Be wary of ticks in the deer woods this season
It is a little thing, easily ignored, overlooked, or forgotten, but potentially with big consequences – a bite from an infected tick.
And while disease-bearing ticks can be a problem year-round, deer hunters should be especially wary. We spend long hours in the woods, deep off trails, often in heavy cover, and often with back and head propped again a tree. We field-dress out deer kills, which can be carrying ticks in the coats.
We are preoccupied with the hunt and the bag, and often just do not think to check – under the arms, in and around the ears, inside the belly button, behind the knees, between the legs, around the waist, and especially in the hair.
So, consider yourself reminded. Bathe or shower after each hunt and thoroughly check yourself over.
In Ohio, the black-legged “deer” tick can carry the dreaded Lyme disease, which begins with a classic “bull’s-eye” rash. Symptoms of infection include headache, fever, chill, muscle pain, joint pain, and fatigue, all of which also may occur independently for other reasons. Just be mindful, and seek medical attention when in doubt.
Lyme disease is curable but early diagnosis and treatment are important to avoid further health problems. Note as well that Lyme disease is not transmitted by consumption of venison. The best way to prevent Lyme disease is to prevent tick bites, according to the Ohio Department of Health. If you find a tick on you, remove it quickly.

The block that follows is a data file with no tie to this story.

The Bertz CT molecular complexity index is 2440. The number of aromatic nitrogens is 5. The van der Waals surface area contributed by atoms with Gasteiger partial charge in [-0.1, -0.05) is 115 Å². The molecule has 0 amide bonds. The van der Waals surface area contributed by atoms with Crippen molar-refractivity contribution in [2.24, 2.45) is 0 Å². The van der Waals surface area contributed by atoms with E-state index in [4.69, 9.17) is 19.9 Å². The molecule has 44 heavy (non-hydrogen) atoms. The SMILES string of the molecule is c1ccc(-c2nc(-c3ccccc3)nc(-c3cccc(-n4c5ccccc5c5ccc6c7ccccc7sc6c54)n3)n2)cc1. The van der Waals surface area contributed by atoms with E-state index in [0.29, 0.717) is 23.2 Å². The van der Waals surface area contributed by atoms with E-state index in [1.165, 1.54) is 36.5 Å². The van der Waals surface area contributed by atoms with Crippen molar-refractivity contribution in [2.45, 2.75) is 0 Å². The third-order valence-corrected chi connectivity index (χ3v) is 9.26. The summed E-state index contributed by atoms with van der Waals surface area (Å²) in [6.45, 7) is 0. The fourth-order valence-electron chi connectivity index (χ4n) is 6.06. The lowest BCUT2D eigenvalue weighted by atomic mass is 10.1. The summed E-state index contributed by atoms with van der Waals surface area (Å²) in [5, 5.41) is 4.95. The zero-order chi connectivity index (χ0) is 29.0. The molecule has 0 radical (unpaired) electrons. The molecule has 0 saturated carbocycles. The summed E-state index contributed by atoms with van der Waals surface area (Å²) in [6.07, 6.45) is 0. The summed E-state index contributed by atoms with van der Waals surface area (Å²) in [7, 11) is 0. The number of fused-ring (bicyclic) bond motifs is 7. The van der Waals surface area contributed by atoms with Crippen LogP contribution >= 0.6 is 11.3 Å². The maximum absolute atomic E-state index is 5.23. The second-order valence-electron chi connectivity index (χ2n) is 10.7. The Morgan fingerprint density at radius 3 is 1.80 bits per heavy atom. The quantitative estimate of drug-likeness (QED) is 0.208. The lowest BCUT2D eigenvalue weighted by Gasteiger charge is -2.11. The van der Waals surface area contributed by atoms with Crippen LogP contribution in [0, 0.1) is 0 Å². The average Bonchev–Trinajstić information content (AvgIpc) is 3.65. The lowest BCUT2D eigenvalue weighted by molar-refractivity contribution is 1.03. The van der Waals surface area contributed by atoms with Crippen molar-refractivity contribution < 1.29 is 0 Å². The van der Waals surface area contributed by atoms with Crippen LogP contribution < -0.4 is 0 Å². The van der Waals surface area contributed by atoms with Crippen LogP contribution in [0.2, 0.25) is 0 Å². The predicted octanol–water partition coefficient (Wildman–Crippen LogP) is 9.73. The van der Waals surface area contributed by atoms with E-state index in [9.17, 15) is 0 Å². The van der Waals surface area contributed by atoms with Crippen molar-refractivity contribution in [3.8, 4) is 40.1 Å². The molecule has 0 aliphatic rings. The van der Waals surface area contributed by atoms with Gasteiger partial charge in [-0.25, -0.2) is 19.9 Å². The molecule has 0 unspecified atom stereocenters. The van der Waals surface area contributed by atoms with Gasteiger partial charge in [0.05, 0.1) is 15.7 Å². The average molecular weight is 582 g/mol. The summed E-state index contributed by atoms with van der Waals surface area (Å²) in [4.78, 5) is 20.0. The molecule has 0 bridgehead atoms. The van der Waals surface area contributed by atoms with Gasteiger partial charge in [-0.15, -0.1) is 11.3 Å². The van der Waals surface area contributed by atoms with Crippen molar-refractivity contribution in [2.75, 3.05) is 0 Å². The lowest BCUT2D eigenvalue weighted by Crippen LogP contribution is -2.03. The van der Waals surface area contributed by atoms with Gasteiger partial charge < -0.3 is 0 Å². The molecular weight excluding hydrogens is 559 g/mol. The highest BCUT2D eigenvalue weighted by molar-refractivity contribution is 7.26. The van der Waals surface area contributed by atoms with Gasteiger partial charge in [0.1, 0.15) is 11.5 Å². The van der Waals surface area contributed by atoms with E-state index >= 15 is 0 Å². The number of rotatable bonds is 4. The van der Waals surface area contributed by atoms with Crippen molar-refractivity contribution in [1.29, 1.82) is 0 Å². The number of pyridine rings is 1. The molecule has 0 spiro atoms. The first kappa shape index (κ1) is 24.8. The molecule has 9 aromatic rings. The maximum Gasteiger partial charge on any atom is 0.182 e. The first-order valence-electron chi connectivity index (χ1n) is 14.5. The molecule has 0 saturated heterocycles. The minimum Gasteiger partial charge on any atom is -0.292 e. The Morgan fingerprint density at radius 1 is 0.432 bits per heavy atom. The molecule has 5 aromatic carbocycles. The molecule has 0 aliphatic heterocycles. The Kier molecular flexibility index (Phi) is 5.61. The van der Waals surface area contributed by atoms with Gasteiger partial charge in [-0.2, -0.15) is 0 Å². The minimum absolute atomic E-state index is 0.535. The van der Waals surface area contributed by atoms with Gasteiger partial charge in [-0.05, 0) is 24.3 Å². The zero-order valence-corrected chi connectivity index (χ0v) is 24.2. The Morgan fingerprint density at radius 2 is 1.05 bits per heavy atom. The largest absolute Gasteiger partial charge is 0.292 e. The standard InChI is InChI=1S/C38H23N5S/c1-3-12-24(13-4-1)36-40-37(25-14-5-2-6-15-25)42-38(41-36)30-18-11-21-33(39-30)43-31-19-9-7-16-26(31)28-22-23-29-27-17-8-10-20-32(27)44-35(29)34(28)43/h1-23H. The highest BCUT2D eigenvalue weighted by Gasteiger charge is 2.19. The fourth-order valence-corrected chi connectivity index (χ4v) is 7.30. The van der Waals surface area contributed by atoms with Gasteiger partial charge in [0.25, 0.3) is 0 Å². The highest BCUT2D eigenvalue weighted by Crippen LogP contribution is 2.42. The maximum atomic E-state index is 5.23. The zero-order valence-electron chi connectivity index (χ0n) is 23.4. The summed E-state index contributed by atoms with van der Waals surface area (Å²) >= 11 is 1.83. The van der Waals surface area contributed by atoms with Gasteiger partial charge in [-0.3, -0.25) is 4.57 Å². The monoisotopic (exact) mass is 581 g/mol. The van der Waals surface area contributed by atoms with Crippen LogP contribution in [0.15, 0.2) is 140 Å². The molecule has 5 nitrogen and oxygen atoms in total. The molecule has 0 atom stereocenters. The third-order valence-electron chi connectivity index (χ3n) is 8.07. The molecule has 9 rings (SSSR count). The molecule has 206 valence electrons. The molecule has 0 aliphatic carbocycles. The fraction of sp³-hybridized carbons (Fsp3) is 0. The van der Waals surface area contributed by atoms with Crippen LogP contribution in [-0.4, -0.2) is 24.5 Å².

If you are bitten, carefully remove the tick, including its mouth parts, from your skin using tweezers, then monitor your health the following days. Old-fashioned removal remedies, such as applying petroleum jelly to the tick, or touching it with a match flame, or using nail polish, have proven ineffective and should be avoided.
The lone star tick, also associated with wooded, brushy areas, may not transmit Lyme disease, health agencies say, but can transmit human monocytic ehrlichiosis, tularemia, and possibly Rocky Mountain spotted fever. Patients bitten by lone star ticks will occasionally develop a circular rash similar to the rash of early Lyme disease, likely accompanied by fatigue, headache, fever, and muscle and joint pains. This condition has been named southern tick-associated rash illness (STARI).
The American dog tick, associated with grassy area, is mostly blamed for carrying Rocky Mountain spotted fever.
If you are unsure of a captured, live tick’s identity, it should be saved in a hard container such as a pill bottle, and taken soon to the county health department.
Finally, some sensible precautions: Tuck your pants into your socks and boots and tuck your shirt into your pants. Check yourself, family, and pets regularly and remove ticks immediately. Use anti-tick products on pets, and ask your veterinarian about Lyme vaccines for pets where blacklegged ticks are found.
The ODH also recommends use of tick repellents on clothing, cautioning to closely read and follow the product label. But use of potent chemicals should not be taken casually and is a personal choice.
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